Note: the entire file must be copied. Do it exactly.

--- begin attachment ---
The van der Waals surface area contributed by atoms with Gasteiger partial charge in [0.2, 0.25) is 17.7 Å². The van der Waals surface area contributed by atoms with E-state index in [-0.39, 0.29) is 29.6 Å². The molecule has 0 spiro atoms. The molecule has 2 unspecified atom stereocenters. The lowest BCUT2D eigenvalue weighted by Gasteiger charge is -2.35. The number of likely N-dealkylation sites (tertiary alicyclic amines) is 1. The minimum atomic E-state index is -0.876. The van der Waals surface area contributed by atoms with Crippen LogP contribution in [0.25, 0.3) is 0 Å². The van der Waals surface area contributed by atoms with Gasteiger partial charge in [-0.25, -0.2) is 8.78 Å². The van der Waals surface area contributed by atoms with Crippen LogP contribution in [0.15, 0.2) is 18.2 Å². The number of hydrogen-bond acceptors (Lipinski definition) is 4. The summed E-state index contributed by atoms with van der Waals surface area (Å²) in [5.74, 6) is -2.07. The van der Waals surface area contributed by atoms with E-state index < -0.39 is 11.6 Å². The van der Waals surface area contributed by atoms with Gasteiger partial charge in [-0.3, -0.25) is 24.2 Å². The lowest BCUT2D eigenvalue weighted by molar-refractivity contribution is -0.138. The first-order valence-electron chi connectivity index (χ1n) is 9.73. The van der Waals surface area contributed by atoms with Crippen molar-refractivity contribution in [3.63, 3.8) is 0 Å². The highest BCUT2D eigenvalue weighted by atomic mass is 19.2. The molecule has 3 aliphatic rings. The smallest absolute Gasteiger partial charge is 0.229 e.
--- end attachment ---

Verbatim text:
The van der Waals surface area contributed by atoms with Gasteiger partial charge in [0.2, 0.25) is 17.7 Å². The van der Waals surface area contributed by atoms with E-state index in [-0.39, 0.29) is 29.6 Å². The molecule has 0 spiro atoms. The molecule has 2 unspecified atom stereocenters. The lowest BCUT2D eigenvalue weighted by Gasteiger charge is -2.35. The number of likely N-dealkylation sites (tertiary alicyclic amines) is 1. The minimum atomic E-state index is -0.876. The van der Waals surface area contributed by atoms with Crippen LogP contribution in [0.25, 0.3) is 0 Å². The van der Waals surface area contributed by atoms with Gasteiger partial charge in [-0.25, -0.2) is 8.78 Å². The van der Waals surface area contributed by atoms with Crippen LogP contribution in [0.15, 0.2) is 18.2 Å². The number of hydrogen-bond acceptors (Lipinski definition) is 4. The summed E-state index contributed by atoms with van der Waals surface area (Å²) in [5.74, 6) is -2.07. The van der Waals surface area contributed by atoms with E-state index < -0.39 is 11.6 Å². The van der Waals surface area contributed by atoms with Gasteiger partial charge in [-0.3, -0.25) is 24.2 Å². The lowest BCUT2D eigenvalue weighted by molar-refractivity contribution is -0.138. The first-order valence-electron chi connectivity index (χ1n) is 9.73. The van der Waals surface area contributed by atoms with Crippen molar-refractivity contribution in [3.63, 3.8) is 0 Å². The highest BCUT2D eigenvalue weighted by atomic mass is 19.2. The molecule has 3 aliphatic rings. The smallest absolute Gasteiger partial charge is 0.229 e.